B.O.R.3 (SP Review)
This is a rather messy review for the single player – I have no friends :’( (on 360)
Fear 3 is a first person shooter from day 1 studios and is the third full game in the Fear franchise as you take the brothers, Point Man and Paxton Fettel, on a final jaunt to find and deal with their mother, Alma Wade.
Those who have not played any of the previous games, such as myself, may be a little confused as to the significance of some events and the general thrust of the story. There is some vague attempt to create a coherent narrative within the game itself by having the story of, and the tension between, the two brothers slowly expanded upon, but much of the effect is likely to be lost on those who haven’t spent any time in the presence of the main characters, or at least that was the impression I was left with having not really cared for much of what transpired, save the rather excellent ending.
The series has always been viewed, at least from the outside, as a first person shooter with a significant horror component to make things slightly more interesting than your typical shooter. It has to be said for Fear 3 that this is entirely not the case. The game isn't at all scary or frightening, and considering just how easy it is to scare a girl like me, this is a significant failing of the game, doubly so if you call it “Fear”.
The core mechanics however are slightly different from your usual fps, as the game offers you the choice to play through the campaign as either brother, each with his own set of abilities, and the game offers full co-op for its 8 chapters, or “Intervals” which, I’m very much assured, are much more enjoyable with a friend or kindly stranger.
While Point Man is pretty conservative in that his powers are pretty much limited to slowing down time, his deceased brother Paxton has the ability to manipulate and possess enemies in the absence of being able to wield weapons directly. Now on paper this would appear to make him the more interesting to use, but the reality is that I found myself possessing a character, and then reverting to rote fps tactics, minus the bullet time. The shooting itself is good and somewhat satisfying, but that alone is not enough to get around some of the larger problems which relate to the context of said gun-play.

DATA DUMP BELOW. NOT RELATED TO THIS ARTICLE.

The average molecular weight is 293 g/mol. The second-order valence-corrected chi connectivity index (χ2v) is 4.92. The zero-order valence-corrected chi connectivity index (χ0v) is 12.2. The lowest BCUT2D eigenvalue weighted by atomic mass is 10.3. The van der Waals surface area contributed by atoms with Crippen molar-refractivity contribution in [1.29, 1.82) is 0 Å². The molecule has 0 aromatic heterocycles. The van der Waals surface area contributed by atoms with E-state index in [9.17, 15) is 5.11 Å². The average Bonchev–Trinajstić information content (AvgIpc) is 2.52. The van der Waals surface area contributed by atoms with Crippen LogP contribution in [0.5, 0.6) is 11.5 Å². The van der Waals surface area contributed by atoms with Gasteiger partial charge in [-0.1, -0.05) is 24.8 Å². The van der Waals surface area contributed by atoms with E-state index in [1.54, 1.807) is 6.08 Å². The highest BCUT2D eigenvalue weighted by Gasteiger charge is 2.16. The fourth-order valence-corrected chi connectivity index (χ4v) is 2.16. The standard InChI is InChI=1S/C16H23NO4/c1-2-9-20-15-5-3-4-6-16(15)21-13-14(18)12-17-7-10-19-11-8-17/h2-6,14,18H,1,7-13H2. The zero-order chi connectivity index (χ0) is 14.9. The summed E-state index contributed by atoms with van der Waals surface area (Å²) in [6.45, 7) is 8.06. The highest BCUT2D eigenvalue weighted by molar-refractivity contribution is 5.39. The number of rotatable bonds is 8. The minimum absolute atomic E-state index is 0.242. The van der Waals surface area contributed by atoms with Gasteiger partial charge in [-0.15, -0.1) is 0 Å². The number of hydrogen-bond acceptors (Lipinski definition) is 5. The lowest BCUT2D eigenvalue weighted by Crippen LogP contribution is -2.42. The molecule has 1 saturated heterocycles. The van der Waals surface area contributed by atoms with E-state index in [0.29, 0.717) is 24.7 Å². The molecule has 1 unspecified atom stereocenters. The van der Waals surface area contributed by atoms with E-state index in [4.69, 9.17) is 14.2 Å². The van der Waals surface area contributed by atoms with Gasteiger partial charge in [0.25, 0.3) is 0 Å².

Now, the one thing which IS of genuine interest is the points system which the game uses. By completing various in-game challenges across the various game modes, you gain a persistent ranking, with each new level offering a new perk such as increased health or ammo. This is the game’s best feature, and there is a nice thrill to chasing all the little challenges, such as seeing how many enemies you can kill in one possession or the number of headshots you can get in a single interval etc. The types of challenges are varied, and as the points tie into real gameplay advantages, there is some genuine value to it.
But what keeps the game from being fun is the actual level design and the incredibly unimaginative fire-fights and situations which the game throws at you. You simply are put into a series of pretty basic areas, and then you fight a few waves of unremarkable enemies. These areas are usually boring aesthetically and the enemies are mostly the same masked baddies you’ve seen countless times, only these ones will try the unique tactic of chatting you to death with their irritating screams of “he got me!” or “he’s behind...X”.
When playing, I also got the feeling that the developers knew that their game was very short as a couple of time wasting ideas are introduced, such as leading you to think that you’ve just killed a boss, only for there to be another wave of enemies, and then another boss. This is padding, as there is no change to the battle, it’s just you repeating what you already did in the same area.
The game also has a couple of mech sections, and while these are perfectly functional, like the game itself, that’s all they are.
There simply isn’t anything of real interest here which you can’t get from many other, better games. There isn’t any fancy weaponry, no real variety to the enemies, no great story or anything to hold your attention all that much, and I spent most of my time just going through the motions, quietly relieved at the end that I would not have to play the thing again.
Having not played the co-op or the competitive multiplayer, I am only in a position to say that if you are interested in Fear 3, it’s probably best to go into it with the intention of playing with others. As it stands for me, Fear 3 as a single player game is pretty boring and unremarkable.